Serco ancillary staff at St Barts NHS Trust begin two-week pay strike

Six hundred facilities workers at Barts Health NHS Trust in London began a two-week strike on Monday against exploitation and low pay.

The members of the union Unite are employed by services provider Serco and work as cleaners, porters, security guards, catering and reception staff across St Bartholomew's Hospital, Royal London Hospital and Whipps Cross.

With 16,000 staff, Barts Health National Health Service Trust is the largest in England and serves a population of over 2.5 million people in the capital.

In a strike ballot held in November, the workers voted by 97 percent to reject the company’s miserly 3 percent pay offer, a cut in real wages with inflation running at over 7 percent. Moreover, Serco employees at Barts Trust receive up to 15 percent less compared to NHS workers in similar roles.

Serco is a multi-billion company listed on the FTSE 250 stock index. It took over the £600 million contract to provide “soft” facilities management services to Barts in 2016. The contract was for an initial 7-year term, with the possibility of extending to 10 years. Prior to Serco, the services were delivered by several providers. Serco claimed that bringing all services under a single contract would “provide efficiency gains to the Trust which will help fund future patient care.”

This is a policy of robbing Peter to pay Paul. The promised “efficiency gains” have been made through paying low wages, increasing workloads, and attacking work conditions. Serco workers report draconian use of the company’s sickness and disciplinary policies and management bullying to meet impossible workloads.

However, even these levels of exploitation have failed to satisfy Serco’s profit lust. The company has announced it will be pulling out of the Barts contract a year early, at the end of April 2023.

In November 2021, Serco raised its profit forecast for the year from £200 million to £225 million. It has profited handsomely from lucrative contacts to provide test-and-trace services, running a fifth of the country’s COVID-19 testing sites. Last summer, it won a £322 million contact to keep COVID-19 test centres in England and Northern Ireland running for another 12 months.

Such has been Serco’s pandemic profiteering that for the first time in 7 years, it paid out dividends totalling £17 million last year and provided its CEO with a remuneration package worth just under £5 million.

The company’s largesse, however, does not extend to those it employs on or around the minimum wage. In a slap in the face, it has boasted of the £100 one-off “bonus” it is making to all frontline staff to “reflect their hard work during the pandemic”.

The strike by Barts workers is part of a growing wave of pay struggles. Bus drivers, airport ground crew, lecturers, tube drivers, railway cleaners, warehouse workers and scaffolders are all currently in dispute. But Serco workers at Barts can place no confidence in Unite the union, whose General Secretary Sharon Graham claims to be “100 percent” behind them.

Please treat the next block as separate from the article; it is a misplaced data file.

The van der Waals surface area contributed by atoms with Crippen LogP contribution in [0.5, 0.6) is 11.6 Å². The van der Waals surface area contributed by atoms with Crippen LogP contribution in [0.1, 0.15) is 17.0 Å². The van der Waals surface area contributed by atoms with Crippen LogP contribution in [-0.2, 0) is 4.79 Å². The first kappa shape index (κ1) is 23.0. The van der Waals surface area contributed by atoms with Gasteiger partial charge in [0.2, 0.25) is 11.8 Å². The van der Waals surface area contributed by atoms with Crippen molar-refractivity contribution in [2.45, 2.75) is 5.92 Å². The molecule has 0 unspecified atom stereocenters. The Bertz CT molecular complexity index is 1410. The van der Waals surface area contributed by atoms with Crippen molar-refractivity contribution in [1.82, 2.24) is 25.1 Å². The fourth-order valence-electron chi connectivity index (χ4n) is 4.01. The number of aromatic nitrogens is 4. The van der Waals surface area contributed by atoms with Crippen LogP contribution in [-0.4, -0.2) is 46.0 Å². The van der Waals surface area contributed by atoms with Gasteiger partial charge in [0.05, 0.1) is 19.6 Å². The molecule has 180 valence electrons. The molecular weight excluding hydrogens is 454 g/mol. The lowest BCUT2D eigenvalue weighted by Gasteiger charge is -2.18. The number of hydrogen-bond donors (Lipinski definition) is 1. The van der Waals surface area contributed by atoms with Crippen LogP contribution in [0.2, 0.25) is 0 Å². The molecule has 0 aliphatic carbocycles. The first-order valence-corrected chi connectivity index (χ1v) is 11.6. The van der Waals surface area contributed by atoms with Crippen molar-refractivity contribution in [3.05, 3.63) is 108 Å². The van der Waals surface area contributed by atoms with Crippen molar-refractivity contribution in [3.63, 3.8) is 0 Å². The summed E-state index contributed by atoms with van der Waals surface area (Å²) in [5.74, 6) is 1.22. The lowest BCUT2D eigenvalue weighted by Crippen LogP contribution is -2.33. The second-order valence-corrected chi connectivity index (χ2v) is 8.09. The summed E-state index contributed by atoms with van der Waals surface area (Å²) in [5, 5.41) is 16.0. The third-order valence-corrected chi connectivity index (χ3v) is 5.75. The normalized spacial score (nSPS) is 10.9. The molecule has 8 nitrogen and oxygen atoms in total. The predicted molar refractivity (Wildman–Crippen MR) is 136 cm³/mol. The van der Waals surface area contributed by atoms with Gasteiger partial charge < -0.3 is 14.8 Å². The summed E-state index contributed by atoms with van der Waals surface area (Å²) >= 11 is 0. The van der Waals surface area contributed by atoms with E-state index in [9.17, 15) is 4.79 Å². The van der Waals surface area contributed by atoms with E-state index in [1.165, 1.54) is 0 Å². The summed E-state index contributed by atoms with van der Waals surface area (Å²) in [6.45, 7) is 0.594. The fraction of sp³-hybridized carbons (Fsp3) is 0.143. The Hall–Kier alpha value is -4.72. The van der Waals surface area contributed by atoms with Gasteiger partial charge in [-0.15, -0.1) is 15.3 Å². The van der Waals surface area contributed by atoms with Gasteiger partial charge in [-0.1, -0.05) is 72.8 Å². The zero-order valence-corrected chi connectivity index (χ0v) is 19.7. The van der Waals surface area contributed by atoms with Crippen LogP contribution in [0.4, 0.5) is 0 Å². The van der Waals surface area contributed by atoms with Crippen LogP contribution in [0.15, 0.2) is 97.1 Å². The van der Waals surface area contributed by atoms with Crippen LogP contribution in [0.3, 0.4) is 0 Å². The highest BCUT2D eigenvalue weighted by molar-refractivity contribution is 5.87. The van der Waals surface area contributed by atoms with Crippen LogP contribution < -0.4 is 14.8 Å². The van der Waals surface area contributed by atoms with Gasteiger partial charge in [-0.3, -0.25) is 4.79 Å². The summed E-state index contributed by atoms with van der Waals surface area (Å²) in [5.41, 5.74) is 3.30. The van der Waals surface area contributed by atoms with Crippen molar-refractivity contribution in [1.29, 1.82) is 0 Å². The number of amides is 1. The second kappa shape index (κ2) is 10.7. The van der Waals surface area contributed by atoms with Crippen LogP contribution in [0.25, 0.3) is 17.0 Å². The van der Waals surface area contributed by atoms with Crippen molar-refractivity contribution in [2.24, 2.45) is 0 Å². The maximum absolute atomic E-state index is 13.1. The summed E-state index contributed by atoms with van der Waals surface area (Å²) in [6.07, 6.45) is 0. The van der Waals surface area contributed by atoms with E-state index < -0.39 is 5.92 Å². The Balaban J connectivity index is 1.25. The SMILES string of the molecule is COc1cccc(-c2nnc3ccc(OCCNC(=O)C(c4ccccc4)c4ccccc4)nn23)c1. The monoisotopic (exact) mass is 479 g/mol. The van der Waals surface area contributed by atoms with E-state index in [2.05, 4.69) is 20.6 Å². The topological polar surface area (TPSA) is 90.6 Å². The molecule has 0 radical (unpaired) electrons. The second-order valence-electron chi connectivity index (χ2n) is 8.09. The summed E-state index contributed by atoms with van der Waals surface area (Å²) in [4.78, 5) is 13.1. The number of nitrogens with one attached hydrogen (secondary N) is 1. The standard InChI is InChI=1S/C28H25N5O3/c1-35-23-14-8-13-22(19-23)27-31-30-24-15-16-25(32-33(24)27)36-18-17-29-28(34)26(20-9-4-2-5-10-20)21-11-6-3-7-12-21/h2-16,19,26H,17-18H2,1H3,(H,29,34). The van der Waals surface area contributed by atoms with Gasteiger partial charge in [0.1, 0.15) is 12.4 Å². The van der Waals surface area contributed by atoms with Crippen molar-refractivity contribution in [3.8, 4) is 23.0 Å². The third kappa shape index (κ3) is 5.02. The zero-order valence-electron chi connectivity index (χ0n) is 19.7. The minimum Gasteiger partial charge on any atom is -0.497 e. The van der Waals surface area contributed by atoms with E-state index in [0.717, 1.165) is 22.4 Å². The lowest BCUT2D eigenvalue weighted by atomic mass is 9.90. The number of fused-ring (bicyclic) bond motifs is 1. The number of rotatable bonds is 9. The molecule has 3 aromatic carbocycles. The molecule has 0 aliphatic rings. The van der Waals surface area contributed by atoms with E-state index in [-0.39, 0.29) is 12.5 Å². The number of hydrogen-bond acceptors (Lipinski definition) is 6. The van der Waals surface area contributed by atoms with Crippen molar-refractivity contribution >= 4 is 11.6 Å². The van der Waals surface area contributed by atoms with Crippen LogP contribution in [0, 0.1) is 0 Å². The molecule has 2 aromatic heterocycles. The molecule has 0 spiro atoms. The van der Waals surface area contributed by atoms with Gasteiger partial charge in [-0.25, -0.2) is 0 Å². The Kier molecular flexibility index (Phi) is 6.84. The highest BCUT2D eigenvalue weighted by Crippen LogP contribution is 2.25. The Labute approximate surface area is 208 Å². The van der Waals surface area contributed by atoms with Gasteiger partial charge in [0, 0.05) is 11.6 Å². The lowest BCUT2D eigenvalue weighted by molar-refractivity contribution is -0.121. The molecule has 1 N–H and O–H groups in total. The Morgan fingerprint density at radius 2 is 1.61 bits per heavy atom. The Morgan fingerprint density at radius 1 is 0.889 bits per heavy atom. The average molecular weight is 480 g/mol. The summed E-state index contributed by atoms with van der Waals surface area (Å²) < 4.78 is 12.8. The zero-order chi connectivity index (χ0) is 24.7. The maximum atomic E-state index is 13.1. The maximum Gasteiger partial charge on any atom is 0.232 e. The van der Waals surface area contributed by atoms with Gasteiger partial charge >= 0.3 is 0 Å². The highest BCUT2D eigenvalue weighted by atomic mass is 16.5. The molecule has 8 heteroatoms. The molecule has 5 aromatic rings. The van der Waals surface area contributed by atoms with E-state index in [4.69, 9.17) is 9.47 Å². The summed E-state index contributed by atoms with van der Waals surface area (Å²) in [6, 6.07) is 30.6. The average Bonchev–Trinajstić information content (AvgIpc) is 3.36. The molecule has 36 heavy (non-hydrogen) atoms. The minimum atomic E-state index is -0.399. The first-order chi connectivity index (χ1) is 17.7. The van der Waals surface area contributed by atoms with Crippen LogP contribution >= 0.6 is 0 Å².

Unite has issued no pay demand of its own to Serco, merely calling on the company to “improve” its offer. Under Graham’s leadership, Unite is deliberately channelling a huge groundswell of pent-up demands for action into isolated disputes based on below-inflation pay claims.

In 2017, Unite sabotaged 23 days of strike action by Serco workers at Barts, isolating the dispute to contractors, before ramming through a miserly 1 percent pay increase. The sellout was endorsed by Labour’s then shadow chancellor and close Jeremy Corbyn ally John McDonnell who visited pickets professing his solidarity.

Throughout the pandemic, health unions including the Royal College of Nursing, Unite and Unison have blocked a joint fight by healthcare workers for improved pay and working conditions. In 2021, the Royal College of Nursing and Unison held a series of non-binding consultative and indicative ballots aimed at wearing down opposition among NHS workers that erupted in 2020 with demands to end poverty pay. Workers voted by wide margins to reject the Johnson government’s insulting 3 percent pay “rise” (a cut in real terms), but turnout was low as workers had no confidence, based on years of bitter experience, that the unions would fight.

To wage a successful struggle, it is necessary to take the initiative out of the hands of Unite and establish independent rank-and-file committees in the NHS.

Through rank-and-file strike committees, Barts Trust workers can appeal to their colleagues across the NHS and beyond, organising a combined fight to overturn decades of pay restraint and the gutting of the NHS. This means a direct political struggle against the Johnson government and its de facto coalition partners in the Labour Party, based on the fight for socialism. The profits of Serco and other financial parasites must be confiscated to fund decent pay and working conditions for all workers and emergency public health measures to end the pandemic.

The WSWS urges all NHS and social care workers tocontactus with their experiences. For more information, visitNHS FightBackand share your experiences of the pandemic and conditions at work.